Aging baby boomers know no boundaries as they pursue the Fountain of Youth. Diet, exercise, meditation, surgery, pills, you name it; they will try it.
Baby boomers, who are the generation of consumers born between 1946 and 1964, represent the largest demographic in the market today. And, in general, this group has the highest disposable income of all population segments. As a result, food and beverage manufacturers are attempting to formulate products that meet this group’s needs and wants, as baby boomers are ready and willing to spend what it takes to slow down the aging process.
Consuming foods rich in nutrients associated with preventing or retarding many of the chronic health conditions aging baby boomers face is an easy dietary solution. And guess what? Many of such “functional” nutrients are found in eggs and egg products. For example, choline, a lipid‐like compound found in egg yolks, has been shown to be essential for developing memory centers and neurotransmitters in the brain and nervous system. Studies also suggest that eating choline‐rich foods helps reduce chances of memory loss as one ages.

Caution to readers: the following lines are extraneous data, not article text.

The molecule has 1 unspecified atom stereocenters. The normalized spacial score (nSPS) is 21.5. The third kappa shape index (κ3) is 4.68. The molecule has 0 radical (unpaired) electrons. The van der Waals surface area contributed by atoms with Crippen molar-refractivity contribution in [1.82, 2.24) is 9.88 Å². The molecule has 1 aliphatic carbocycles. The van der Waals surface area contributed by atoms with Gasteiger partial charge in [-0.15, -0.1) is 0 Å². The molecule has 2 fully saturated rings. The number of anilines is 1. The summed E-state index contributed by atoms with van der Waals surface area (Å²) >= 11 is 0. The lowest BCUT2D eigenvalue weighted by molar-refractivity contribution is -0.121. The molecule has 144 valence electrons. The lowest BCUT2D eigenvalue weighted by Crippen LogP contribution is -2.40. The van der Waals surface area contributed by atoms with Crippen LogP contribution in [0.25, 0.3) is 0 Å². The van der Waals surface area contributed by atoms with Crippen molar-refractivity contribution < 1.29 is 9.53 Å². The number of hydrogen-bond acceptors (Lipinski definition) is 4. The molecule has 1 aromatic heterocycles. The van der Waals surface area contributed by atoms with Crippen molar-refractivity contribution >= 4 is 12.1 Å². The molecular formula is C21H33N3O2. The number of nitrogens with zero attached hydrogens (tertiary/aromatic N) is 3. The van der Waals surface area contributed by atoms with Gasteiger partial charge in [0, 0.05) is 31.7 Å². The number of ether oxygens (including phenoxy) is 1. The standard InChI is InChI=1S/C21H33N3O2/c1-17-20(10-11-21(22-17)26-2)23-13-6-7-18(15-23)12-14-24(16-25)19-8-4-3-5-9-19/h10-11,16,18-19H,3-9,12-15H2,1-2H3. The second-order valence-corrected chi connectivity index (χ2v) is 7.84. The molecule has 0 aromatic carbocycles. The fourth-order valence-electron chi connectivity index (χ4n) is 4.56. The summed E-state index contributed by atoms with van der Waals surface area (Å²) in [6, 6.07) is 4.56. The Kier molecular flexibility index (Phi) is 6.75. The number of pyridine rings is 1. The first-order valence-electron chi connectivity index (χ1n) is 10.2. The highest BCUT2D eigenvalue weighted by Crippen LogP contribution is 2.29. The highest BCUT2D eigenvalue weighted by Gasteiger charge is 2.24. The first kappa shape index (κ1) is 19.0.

Lutein has been shown to prevent age‐related macular degeneration, the leading cause of irreversible blindness among seniors. Lutein is absorbed by the body and is concentrated in eye tissues where it protects the eye from harmful ultraviolet light. Studies show that diets rich in lutein may cut the risk of cataracts, the leading cause of blindness, by up to 50% and agerelated macular degeneration by more than 60%. One large egg yolk provides about 200 mg of
The Egg Nutrition Center, Park Ridge, IL, publishes two newsletters (Nutrition Close‐Up and Nutrition Realities) geared towards health care providers, who many aging baby boomers rely on for age‐defying dietary suggestions.
Through these publications the word is getting out to aging baby boomers that foods containing egg products can be, and should be, an important part their diet. Visit www.EggNutritionCenter.org for more information.